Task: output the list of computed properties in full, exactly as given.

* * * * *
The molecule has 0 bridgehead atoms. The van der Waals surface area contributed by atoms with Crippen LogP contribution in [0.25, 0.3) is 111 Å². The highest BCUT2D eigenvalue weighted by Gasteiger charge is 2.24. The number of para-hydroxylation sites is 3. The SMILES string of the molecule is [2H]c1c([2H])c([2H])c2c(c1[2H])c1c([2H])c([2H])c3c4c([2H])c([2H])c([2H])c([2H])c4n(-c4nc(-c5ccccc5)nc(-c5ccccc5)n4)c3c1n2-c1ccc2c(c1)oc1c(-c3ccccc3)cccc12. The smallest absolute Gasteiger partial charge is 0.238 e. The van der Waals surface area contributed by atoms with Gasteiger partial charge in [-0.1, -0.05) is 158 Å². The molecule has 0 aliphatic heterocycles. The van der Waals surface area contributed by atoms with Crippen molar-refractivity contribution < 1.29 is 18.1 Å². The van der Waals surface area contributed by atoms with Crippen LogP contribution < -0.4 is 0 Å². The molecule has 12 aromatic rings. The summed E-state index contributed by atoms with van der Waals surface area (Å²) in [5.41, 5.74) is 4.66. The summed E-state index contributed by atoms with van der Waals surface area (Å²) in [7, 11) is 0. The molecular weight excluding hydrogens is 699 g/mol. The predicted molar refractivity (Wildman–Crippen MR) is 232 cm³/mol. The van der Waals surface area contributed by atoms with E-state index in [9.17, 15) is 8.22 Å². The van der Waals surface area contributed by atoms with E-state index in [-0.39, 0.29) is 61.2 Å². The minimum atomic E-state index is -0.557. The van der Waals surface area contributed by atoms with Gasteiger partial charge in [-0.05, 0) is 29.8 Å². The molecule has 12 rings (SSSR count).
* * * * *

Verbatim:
The molecule has 0 bridgehead atoms. The van der Waals surface area contributed by atoms with Crippen LogP contribution in [0.25, 0.3) is 111 Å². The highest BCUT2D eigenvalue weighted by Gasteiger charge is 2.24. The number of para-hydroxylation sites is 3. The SMILES string of the molecule is [2H]c1c([2H])c([2H])c2c(c1[2H])c1c([2H])c([2H])c3c4c([2H])c([2H])c([2H])c([2H])c4n(-c4nc(-c5ccccc5)nc(-c5ccccc5)n4)c3c1n2-c1ccc2c(c1)oc1c(-c3ccccc3)cccc12. The smallest absolute Gasteiger partial charge is 0.238 e. The van der Waals surface area contributed by atoms with Gasteiger partial charge in [-0.1, -0.05) is 158 Å². The molecule has 0 aliphatic heterocycles. The van der Waals surface area contributed by atoms with Crippen molar-refractivity contribution < 1.29 is 18.1 Å². The van der Waals surface area contributed by atoms with Crippen LogP contribution < -0.4 is 0 Å². The molecule has 12 aromatic rings. The summed E-state index contributed by atoms with van der Waals surface area (Å²) in [5.41, 5.74) is 4.66. The summed E-state index contributed by atoms with van der Waals surface area (Å²) in [7, 11) is 0. The molecular weight excluding hydrogens is 699 g/mol. The predicted molar refractivity (Wildman–Crippen MR) is 232 cm³/mol. The van der Waals surface area contributed by atoms with E-state index in [9.17, 15) is 8.22 Å². The van der Waals surface area contributed by atoms with E-state index in [-0.39, 0.29) is 61.2 Å². The minimum atomic E-state index is -0.557. The van der Waals surface area contributed by atoms with Gasteiger partial charge in [-0.05, 0) is 29.8 Å². The molecule has 12 rings (SSSR count).